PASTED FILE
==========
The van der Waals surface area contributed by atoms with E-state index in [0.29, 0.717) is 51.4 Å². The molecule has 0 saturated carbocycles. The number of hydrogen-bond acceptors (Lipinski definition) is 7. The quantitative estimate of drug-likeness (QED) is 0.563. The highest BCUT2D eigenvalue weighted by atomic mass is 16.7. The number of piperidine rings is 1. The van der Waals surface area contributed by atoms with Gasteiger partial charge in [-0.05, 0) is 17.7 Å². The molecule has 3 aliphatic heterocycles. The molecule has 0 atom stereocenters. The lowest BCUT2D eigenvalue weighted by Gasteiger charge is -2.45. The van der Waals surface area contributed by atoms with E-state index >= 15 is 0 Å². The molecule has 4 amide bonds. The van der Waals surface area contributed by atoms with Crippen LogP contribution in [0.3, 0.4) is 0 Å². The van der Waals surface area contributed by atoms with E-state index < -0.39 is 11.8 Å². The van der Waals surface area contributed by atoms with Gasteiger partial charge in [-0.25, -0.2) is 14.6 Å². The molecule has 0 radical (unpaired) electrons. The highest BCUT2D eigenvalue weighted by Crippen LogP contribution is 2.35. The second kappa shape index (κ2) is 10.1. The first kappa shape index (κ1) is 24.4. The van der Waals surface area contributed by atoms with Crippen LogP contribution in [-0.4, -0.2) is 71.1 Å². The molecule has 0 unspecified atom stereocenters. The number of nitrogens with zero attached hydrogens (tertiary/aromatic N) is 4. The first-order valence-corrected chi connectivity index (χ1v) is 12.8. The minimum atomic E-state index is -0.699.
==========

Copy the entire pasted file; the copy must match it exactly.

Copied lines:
The van der Waals surface area contributed by atoms with E-state index in [0.29, 0.717) is 51.4 Å². The molecule has 0 saturated carbocycles. The number of hydrogen-bond acceptors (Lipinski definition) is 7. The quantitative estimate of drug-likeness (QED) is 0.563. The highest BCUT2D eigenvalue weighted by atomic mass is 16.7. The number of piperidine rings is 1. The van der Waals surface area contributed by atoms with Gasteiger partial charge in [-0.05, 0) is 17.7 Å². The molecule has 3 aliphatic heterocycles. The molecule has 0 atom stereocenters. The lowest BCUT2D eigenvalue weighted by Gasteiger charge is -2.45. The van der Waals surface area contributed by atoms with E-state index >= 15 is 0 Å². The molecule has 4 amide bonds. The van der Waals surface area contributed by atoms with Crippen LogP contribution in [0.3, 0.4) is 0 Å². The van der Waals surface area contributed by atoms with E-state index < -0.39 is 11.8 Å². The van der Waals surface area contributed by atoms with Gasteiger partial charge in [-0.25, -0.2) is 14.6 Å². The molecule has 0 radical (unpaired) electrons. The highest BCUT2D eigenvalue weighted by Crippen LogP contribution is 2.35. The second kappa shape index (κ2) is 10.1. The first kappa shape index (κ1) is 24.4. The van der Waals surface area contributed by atoms with Crippen LogP contribution in [-0.4, -0.2) is 71.1 Å². The molecule has 0 unspecified atom stereocenters. The number of nitrogens with zero attached hydrogens (tertiary/aromatic N) is 4. The first-order valence-corrected chi connectivity index (χ1v) is 12.8. The minimum atomic E-state index is -0.699.